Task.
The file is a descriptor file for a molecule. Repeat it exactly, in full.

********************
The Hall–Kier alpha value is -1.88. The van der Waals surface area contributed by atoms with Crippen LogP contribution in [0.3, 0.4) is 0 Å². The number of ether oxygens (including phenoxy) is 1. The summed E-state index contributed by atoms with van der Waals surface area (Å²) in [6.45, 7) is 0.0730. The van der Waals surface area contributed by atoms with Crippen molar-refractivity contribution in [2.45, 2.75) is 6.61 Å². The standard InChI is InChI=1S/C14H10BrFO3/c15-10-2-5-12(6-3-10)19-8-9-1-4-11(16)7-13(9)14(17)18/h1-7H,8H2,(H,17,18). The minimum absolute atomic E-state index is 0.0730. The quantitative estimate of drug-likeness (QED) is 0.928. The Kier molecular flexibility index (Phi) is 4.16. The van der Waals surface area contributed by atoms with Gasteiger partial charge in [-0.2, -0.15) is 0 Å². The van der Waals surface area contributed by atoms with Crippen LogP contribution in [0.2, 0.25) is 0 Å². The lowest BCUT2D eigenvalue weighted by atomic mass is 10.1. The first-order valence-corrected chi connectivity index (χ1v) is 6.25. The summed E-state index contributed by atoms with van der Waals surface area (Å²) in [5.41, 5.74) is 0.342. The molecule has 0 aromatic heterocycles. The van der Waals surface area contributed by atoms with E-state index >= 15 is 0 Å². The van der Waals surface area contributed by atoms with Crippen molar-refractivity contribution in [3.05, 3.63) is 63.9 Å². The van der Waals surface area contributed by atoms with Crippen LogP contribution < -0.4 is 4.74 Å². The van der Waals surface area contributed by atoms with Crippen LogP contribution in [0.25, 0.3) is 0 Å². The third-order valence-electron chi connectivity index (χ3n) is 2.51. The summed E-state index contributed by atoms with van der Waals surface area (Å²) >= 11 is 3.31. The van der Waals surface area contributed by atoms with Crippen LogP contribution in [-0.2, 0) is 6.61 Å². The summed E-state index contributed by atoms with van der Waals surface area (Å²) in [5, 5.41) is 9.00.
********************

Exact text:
The Hall–Kier alpha value is -1.88. The van der Waals surface area contributed by atoms with Crippen LogP contribution in [0.3, 0.4) is 0 Å². The number of ether oxygens (including phenoxy) is 1. The summed E-state index contributed by atoms with van der Waals surface area (Å²) in [6.45, 7) is 0.0730. The van der Waals surface area contributed by atoms with Crippen molar-refractivity contribution in [2.45, 2.75) is 6.61 Å². The standard InChI is InChI=1S/C14H10BrFO3/c15-10-2-5-12(6-3-10)19-8-9-1-4-11(16)7-13(9)14(17)18/h1-7H,8H2,(H,17,18). The minimum absolute atomic E-state index is 0.0730. The quantitative estimate of drug-likeness (QED) is 0.928. The Kier molecular flexibility index (Phi) is 4.16. The van der Waals surface area contributed by atoms with Gasteiger partial charge in [-0.2, -0.15) is 0 Å². The van der Waals surface area contributed by atoms with Crippen LogP contribution in [0.2, 0.25) is 0 Å². The lowest BCUT2D eigenvalue weighted by atomic mass is 10.1. The first-order valence-corrected chi connectivity index (χ1v) is 6.25. The summed E-state index contributed by atoms with van der Waals surface area (Å²) in [5.41, 5.74) is 0.342. The molecule has 0 aromatic heterocycles. The van der Waals surface area contributed by atoms with E-state index >= 15 is 0 Å². The van der Waals surface area contributed by atoms with Crippen molar-refractivity contribution in [3.05, 3.63) is 63.9 Å². The van der Waals surface area contributed by atoms with Crippen LogP contribution < -0.4 is 4.74 Å². The van der Waals surface area contributed by atoms with Crippen LogP contribution in [0.25, 0.3) is 0 Å². The third-order valence-electron chi connectivity index (χ3n) is 2.51. The summed E-state index contributed by atoms with van der Waals surface area (Å²) >= 11 is 3.31. The van der Waals surface area contributed by atoms with Crippen LogP contribution in [-0.2, 0) is 6.61 Å². The summed E-state index contributed by atoms with van der Waals surface area (Å²) in [5, 5.41) is 9.00.